By: David Wu
David Wu writes about American society and politics as seen through the fresh eyes that immigrants can have. Not only did he become American, he became a congressman, an ascent possible only in America.
My earliest memories are of Taiwan. I was born in 1955, only six years after Chiang Kai-shek had retreated to Taiwan and nine years after my family had moved there. In those days, we considered ourselves Suzhounese and Chinese, not Taiwanese. Today, we think of Taiwan as prosperous and democratic. In the late 1950s and early 1960s, it was poor and autocratic. But economics and politics are of little importance to a young child. I remember my mother taking me fishing at a nearby reservoir, standing in the warm tropical rain on top of the igloo shaped air raid shelter in our front yard, walking through our backyard patch of sugarcane and banana trees to visit the neighbors, drinking goat’s milk as a nutritional supplement (cow’s milk was too expensive), and on special occasions, having a family meal of chicken, sacrificed from our backyard flock. To a child, it was heaven. Even the occasional typhoon was exciting and fun.
We lived in a house built by the Japanese. World War ll had ended less than 15 years before, and Taiwan had become Chinese again after a 50 year occupation by Japan. The signs of those years remained-our front yard air raid shelter, the Japanese home in which we lived (it had tatami flooring and paper walls that made typhoons a worry for adults), and Japanese built public infrastructure that was better than that of Mainland China at the time. The hostility between the Nationalist government of Taiwan (or the term used at that time, The Republic of China) and Communist China (The Peoples’ Republic of China) was quite clear, even to a child. There were regular reports of artillery duels between the forces facing each other, eyeball to eyeball, across the narrow waters between mainland Fujian Province and the tiny Nationalist held islands of Matsu and Quemoy. Occasionally, fighter jets would challenge each other or even engage in combat over the 100mile strait between Taiwan and the mainland.
Our family wound up in Taiwan by accident. Suzhou, an hour and a half up the Yangtze River from Shanghai, had been our ancestral home for over two thousand years, according to family lore. After World War ll ended, my parents thought it would be a grand adventure to spend a few years in Taiwan before going back to start their “real” life in Suzhou. They crossed the Strait in 1946, with no idea that a cataclysm was about to happen in the traditional China they had left behind. The final war between the Nationalists and Communists (there have been at least two prior wars) was fought between 1947 and 1949. Like so many military campaigns in China’s past, the Communists swept south out of Manchuria, carrying everything before them. Mao Zedong announced the formation of the Peoples’ Republic of China from atop the imposing gate in front of Tiananmen Square on September 1, 1949. The Nationalist government fled to Taiwan with two million refugees, China’s gold reserves, and most of its cultural relics. They locked the door behind them, and no one was going back.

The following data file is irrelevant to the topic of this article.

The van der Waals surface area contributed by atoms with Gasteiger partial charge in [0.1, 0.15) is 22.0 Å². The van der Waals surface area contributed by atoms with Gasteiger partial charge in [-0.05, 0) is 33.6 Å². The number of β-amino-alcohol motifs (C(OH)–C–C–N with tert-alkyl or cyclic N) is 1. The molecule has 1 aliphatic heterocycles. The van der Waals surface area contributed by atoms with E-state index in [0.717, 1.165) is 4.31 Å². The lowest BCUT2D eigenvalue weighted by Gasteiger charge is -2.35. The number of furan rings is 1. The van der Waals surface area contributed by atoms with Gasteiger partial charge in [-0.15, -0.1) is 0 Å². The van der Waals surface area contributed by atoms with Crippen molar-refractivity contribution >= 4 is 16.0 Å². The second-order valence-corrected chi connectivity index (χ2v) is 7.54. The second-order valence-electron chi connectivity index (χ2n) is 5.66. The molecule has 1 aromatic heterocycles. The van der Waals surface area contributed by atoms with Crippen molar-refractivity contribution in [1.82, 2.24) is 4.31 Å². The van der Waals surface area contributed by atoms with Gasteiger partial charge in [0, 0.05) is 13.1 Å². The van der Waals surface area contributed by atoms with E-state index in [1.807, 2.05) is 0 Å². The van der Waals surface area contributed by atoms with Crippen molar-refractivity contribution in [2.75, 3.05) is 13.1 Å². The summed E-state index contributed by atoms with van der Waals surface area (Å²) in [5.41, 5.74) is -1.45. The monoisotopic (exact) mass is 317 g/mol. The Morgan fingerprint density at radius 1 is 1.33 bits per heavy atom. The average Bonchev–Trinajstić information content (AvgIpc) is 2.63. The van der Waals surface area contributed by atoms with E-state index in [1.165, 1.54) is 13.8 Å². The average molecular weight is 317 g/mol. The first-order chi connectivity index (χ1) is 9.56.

I heard about some of these events from my mother and grandmother, but what mattered to me was that I was in the warm embrace of a loving family, that my mother, two sisters, grandmother and I formed a tight knit and comfortable family. The absence of my father didn’t seem striking. That had been a given all my life. He left for America soon after my birth and I had no memory of him. He was an Olympian figure who was manifested at Christmas and on other special occasions by a package with a toy in it for me and chocolate for all the children. I had no sense of the strain my mother felt as a single mother with a husband six thousand miles away. Many fathers in our social group had gone to America. None could take their families with them because of US immigration restrictions. We were a group of husbandless, fatherless families with a shared, passionate purpose: to get to America, and to reunify the family there. We had a clear goal. To our Christian family, America was the Promised Land where the streets were paved with gold and ran with milk and honey. My sisters said that even the moon shined brighter in America. Americans born here have no idea what this country meant, and still means, to those who aspire to become American.
Life and politics are full of ironies. In the US Presidential elections of 1960, everyone in Taiwan supported Richard Nixon. He was Taiwan’s defender. To us, it wasn’t clear that Jack Kennedy knew where Quemoy and Matsu were. Today, those islands and the conflict over them are lost in the mists of time. Back then, five years after the Korean War, they symbolized the need to restrain China, and Jack Kennedy didn’t seem dependable on our most crucial defense issues. When he won the election, we were apprehensive, but little did we know that our family’s long wait was almost over, thanks to the election. Two months after he took office, President Kennedy issued an executive order that made American immigration laws more fair, cutting the waiting time for Asian immigrants and making them more like those for Europeans. The long line for Asian immigrants was dramatically shortened, and six months later, my mother, my sisters, and I were on a flight to America.
My parents had been apart for over six years.